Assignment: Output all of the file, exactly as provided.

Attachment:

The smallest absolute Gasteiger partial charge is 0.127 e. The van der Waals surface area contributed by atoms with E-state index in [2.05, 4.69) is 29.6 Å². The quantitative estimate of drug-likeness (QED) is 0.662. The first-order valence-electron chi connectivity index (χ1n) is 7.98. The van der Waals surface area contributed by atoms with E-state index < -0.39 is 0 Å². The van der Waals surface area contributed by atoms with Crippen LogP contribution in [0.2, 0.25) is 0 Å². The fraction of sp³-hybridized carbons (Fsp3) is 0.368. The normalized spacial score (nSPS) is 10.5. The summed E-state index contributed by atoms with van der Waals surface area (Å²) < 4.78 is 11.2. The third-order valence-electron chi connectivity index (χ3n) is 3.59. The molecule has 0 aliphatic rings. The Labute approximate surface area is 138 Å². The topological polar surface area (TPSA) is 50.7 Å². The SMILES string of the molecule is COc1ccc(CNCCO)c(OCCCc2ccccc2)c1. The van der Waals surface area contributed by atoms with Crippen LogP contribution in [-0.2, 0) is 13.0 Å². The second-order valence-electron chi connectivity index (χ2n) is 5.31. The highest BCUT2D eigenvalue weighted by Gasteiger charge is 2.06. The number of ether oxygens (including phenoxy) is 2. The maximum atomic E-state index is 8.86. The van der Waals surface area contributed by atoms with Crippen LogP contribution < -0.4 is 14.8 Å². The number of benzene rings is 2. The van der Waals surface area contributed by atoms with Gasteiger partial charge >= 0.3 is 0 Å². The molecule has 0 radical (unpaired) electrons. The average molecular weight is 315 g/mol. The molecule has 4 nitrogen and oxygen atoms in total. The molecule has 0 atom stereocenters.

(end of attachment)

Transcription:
The smallest absolute Gasteiger partial charge is 0.127 e. The van der Waals surface area contributed by atoms with E-state index in [2.05, 4.69) is 29.6 Å². The quantitative estimate of drug-likeness (QED) is 0.662. The first-order valence-electron chi connectivity index (χ1n) is 7.98. The van der Waals surface area contributed by atoms with E-state index < -0.39 is 0 Å². The van der Waals surface area contributed by atoms with Crippen LogP contribution in [0.2, 0.25) is 0 Å². The fraction of sp³-hybridized carbons (Fsp3) is 0.368. The normalized spacial score (nSPS) is 10.5. The summed E-state index contributed by atoms with van der Waals surface area (Å²) < 4.78 is 11.2. The third-order valence-electron chi connectivity index (χ3n) is 3.59. The molecule has 0 aliphatic rings. The Labute approximate surface area is 138 Å². The topological polar surface area (TPSA) is 50.7 Å². The SMILES string of the molecule is COc1ccc(CNCCO)c(OCCCc2ccccc2)c1. The van der Waals surface area contributed by atoms with Crippen LogP contribution in [-0.2, 0) is 13.0 Å². The second-order valence-electron chi connectivity index (χ2n) is 5.31. The highest BCUT2D eigenvalue weighted by Gasteiger charge is 2.06. The number of ether oxygens (including phenoxy) is 2. The maximum atomic E-state index is 8.86. The van der Waals surface area contributed by atoms with Crippen LogP contribution < -0.4 is 14.8 Å². The number of benzene rings is 2. The van der Waals surface area contributed by atoms with Gasteiger partial charge >= 0.3 is 0 Å². The molecule has 0 radical (unpaired) electrons. The average molecular weight is 315 g/mol. The molecule has 4 nitrogen and oxygen atoms in total. The molecule has 0 atom stereocenters.